Out of work actor Joe volunteers to help try and save his sister's local church for the community by putting on a Christmas production of Hamlet, somewhat against the advice of his agent ... See full summary »
The Moorish general Othello is manipulated into thinking that his new wife Desdemona has been carrying on an affair with his lieutenant Michael Cassio when in reality it is all part of the scheme of a bitter ensign named Iago.
As Macbeth rides home from battle three witches stop him. They tell him that he will soon rise in power, first becoming Thane of Cawdor and then King of Scotland. King Duncan has just ... See full summary »
King Henry V of England is insulted by the King of France. As a result, he leads his army into battle against France. Along the way, the young king must struggle with the sinking morale of his troops and his own inner doubts. The war culminates at the bloody Battle of Agincourt.Written by
Liza Esser <email@example.com>
A "Save the Rose Theatre" press day to support Sam Wanamaker, was held near the end of filming. Two of the actors in attendance performed speeches. Gérard Depardieu not only dubbed the title role in French (circa May 1989), he helped to secure distribution for the film in France. In thanks, Kenneth Branagh cast him in Hamlet (1996). Branagh and Depardieu also went on to play Cyrano de Bergerac. See more »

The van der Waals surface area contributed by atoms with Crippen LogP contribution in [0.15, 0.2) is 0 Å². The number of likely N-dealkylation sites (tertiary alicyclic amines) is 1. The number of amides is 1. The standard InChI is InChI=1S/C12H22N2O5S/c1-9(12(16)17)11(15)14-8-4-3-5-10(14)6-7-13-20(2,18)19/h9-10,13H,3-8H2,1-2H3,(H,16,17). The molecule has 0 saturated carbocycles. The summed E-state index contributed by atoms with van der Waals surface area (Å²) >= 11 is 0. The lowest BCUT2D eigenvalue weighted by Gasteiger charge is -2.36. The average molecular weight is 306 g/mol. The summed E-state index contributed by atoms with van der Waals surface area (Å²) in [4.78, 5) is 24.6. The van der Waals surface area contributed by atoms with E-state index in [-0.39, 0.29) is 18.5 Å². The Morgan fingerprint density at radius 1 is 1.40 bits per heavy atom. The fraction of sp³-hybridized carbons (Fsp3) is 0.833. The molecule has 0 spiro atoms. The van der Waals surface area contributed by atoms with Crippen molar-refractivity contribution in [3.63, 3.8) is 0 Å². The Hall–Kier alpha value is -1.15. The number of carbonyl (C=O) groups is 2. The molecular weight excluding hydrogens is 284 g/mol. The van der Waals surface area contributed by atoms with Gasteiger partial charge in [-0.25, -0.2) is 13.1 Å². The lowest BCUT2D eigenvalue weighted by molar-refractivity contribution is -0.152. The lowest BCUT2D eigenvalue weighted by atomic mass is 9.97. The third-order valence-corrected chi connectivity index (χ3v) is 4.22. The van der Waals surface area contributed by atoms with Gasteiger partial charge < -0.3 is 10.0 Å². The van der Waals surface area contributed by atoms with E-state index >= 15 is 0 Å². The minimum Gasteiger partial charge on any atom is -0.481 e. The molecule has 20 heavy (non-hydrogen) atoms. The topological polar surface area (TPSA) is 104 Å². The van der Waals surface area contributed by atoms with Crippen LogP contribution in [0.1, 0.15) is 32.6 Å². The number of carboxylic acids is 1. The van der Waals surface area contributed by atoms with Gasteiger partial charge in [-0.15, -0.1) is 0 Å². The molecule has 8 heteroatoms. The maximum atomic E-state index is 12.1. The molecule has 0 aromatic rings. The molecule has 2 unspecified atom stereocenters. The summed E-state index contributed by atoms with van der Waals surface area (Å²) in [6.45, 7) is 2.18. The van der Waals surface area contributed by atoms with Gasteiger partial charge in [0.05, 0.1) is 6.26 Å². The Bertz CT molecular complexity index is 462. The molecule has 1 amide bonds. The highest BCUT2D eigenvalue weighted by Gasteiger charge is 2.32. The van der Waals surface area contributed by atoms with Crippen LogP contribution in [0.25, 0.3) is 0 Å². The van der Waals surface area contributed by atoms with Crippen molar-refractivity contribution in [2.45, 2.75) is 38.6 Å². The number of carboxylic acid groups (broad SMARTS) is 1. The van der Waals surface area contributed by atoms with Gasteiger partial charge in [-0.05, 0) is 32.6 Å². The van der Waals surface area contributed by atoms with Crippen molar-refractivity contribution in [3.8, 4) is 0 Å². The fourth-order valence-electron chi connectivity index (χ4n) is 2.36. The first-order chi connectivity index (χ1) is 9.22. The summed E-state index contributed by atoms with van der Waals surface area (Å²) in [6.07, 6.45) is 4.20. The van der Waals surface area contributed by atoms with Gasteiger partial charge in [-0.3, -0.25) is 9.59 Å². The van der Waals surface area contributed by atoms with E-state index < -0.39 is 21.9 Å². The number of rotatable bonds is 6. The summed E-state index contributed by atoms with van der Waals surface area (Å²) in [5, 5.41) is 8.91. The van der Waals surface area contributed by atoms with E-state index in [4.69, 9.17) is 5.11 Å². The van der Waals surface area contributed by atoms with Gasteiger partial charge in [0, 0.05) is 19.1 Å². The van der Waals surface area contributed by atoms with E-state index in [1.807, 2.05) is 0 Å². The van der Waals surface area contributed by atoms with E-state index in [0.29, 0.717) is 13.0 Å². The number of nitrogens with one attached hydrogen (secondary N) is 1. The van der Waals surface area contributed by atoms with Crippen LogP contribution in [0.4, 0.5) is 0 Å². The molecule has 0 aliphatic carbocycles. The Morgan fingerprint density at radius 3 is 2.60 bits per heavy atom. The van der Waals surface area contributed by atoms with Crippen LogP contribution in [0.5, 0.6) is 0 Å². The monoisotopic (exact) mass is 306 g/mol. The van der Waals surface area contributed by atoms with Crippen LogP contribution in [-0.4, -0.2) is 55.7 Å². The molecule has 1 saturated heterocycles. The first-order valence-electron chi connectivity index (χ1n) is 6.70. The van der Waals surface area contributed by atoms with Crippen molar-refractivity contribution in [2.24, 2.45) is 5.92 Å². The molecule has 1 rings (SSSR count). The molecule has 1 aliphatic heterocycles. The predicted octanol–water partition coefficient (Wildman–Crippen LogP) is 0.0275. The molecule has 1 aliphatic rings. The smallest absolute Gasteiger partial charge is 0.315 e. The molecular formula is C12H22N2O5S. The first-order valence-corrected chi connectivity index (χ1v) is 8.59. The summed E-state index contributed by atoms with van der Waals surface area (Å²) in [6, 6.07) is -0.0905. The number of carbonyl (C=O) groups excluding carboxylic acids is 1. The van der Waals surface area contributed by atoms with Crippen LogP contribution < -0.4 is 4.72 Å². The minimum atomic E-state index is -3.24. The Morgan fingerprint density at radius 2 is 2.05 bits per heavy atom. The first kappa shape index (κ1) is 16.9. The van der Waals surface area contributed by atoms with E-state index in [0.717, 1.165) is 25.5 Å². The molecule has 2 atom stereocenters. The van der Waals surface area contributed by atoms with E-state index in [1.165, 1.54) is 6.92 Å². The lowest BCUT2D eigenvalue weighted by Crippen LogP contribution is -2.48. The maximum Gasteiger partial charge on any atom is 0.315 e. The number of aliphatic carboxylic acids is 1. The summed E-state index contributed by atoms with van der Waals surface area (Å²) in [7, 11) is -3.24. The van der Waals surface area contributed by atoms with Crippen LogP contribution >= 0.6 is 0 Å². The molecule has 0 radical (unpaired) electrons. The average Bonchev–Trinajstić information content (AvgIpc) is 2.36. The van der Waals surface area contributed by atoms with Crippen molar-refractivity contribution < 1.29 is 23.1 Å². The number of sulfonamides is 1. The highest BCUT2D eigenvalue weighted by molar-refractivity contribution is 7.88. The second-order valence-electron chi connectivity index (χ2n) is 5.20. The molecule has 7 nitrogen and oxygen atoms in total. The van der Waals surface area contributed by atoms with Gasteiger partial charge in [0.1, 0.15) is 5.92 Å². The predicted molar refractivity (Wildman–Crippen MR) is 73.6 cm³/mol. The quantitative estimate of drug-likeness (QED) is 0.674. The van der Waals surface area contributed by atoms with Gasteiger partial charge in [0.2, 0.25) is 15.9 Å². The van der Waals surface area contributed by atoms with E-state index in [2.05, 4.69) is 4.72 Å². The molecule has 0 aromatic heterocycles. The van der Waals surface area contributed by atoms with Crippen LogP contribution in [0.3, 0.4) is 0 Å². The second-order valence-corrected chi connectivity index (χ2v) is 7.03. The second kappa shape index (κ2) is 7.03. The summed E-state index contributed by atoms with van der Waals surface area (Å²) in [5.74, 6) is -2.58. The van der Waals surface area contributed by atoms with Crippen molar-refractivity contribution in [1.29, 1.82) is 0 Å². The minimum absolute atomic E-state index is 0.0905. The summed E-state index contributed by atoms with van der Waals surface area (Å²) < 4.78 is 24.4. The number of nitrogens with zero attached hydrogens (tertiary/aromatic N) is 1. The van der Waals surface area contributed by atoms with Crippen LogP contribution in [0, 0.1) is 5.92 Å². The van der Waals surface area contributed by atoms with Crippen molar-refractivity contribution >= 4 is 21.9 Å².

When the army crosses the river, rain is clearly falling into the water in the foreground but not in the background, which is glassy smooth. See more »
O! For a Muse of fire, that would ascend; The brightest heaven of invention; A kingdom for a stage, princes to act and monarchs to behold the swelling scene. Then should the war-like Harry, like himself, assume the port of Mars; And at his heels, leash'd in like hounds, should famine, sword, and fire crouch for employment.
See more »
I admit that bringing Shakespeare to the big screen is tough. There are subtleties and nuances - and limitations - about stage productions that cinema simply can't capture.
That being said, this is by far the best adaptation of Shakespeare to the big screen of the past fifteen years. The director does an admirable job of making every scene seem plausible - with slight suspension of disbelief - on stage.
Kenneth Branagh, while he strikes me as a bit full of himself, is fantastic as the young, vain, ambitious title character, while Paul Scofield, Henry's French counterpart, delivers an equally impressive performance as the king who understands the gravity of Henry's invasion of France.
Aside from Shakespeare's obvious bias toward British interests - which have little to do with the big-screen production - this is an amazing film.
25 of 37 people found this review helpful.
Was this review helpful to you?
| Report this